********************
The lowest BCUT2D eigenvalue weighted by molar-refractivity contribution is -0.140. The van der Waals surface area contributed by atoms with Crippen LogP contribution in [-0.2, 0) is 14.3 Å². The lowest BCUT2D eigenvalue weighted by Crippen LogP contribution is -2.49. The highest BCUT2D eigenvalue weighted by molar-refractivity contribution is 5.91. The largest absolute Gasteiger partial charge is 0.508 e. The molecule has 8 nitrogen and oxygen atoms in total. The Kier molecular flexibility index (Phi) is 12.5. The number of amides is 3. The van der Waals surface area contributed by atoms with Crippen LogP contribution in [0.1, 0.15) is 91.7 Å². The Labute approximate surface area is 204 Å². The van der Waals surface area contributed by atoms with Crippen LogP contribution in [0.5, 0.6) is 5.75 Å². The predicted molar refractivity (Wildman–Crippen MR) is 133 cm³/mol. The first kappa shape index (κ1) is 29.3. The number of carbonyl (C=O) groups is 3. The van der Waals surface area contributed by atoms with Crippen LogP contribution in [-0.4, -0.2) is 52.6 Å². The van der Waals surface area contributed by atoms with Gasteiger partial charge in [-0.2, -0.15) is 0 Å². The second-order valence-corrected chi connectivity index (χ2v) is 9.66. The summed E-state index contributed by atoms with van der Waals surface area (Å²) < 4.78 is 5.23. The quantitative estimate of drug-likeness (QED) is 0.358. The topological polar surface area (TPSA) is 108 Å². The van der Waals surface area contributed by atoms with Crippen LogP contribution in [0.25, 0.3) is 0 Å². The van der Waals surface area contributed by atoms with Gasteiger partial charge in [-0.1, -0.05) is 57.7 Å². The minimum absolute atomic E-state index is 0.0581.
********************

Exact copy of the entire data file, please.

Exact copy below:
The lowest BCUT2D eigenvalue weighted by molar-refractivity contribution is -0.140. The van der Waals surface area contributed by atoms with Crippen LogP contribution in [-0.2, 0) is 14.3 Å². The lowest BCUT2D eigenvalue weighted by Crippen LogP contribution is -2.49. The highest BCUT2D eigenvalue weighted by molar-refractivity contribution is 5.91. The largest absolute Gasteiger partial charge is 0.508 e. The molecule has 8 nitrogen and oxygen atoms in total. The Kier molecular flexibility index (Phi) is 12.5. The number of amides is 3. The van der Waals surface area contributed by atoms with Crippen LogP contribution in [0.1, 0.15) is 91.7 Å². The Labute approximate surface area is 204 Å². The van der Waals surface area contributed by atoms with Crippen LogP contribution in [0.5, 0.6) is 5.75 Å². The predicted molar refractivity (Wildman–Crippen MR) is 133 cm³/mol. The first kappa shape index (κ1) is 29.3. The number of carbonyl (C=O) groups is 3. The van der Waals surface area contributed by atoms with Crippen LogP contribution in [-0.4, -0.2) is 52.6 Å². The van der Waals surface area contributed by atoms with Gasteiger partial charge in [-0.2, -0.15) is 0 Å². The second-order valence-corrected chi connectivity index (χ2v) is 9.66. The summed E-state index contributed by atoms with van der Waals surface area (Å²) < 4.78 is 5.23. The quantitative estimate of drug-likeness (QED) is 0.358. The topological polar surface area (TPSA) is 108 Å². The van der Waals surface area contributed by atoms with Crippen LogP contribution in [0.25, 0.3) is 0 Å². The van der Waals surface area contributed by atoms with Gasteiger partial charge in [-0.1, -0.05) is 57.7 Å². The minimum absolute atomic E-state index is 0.0581.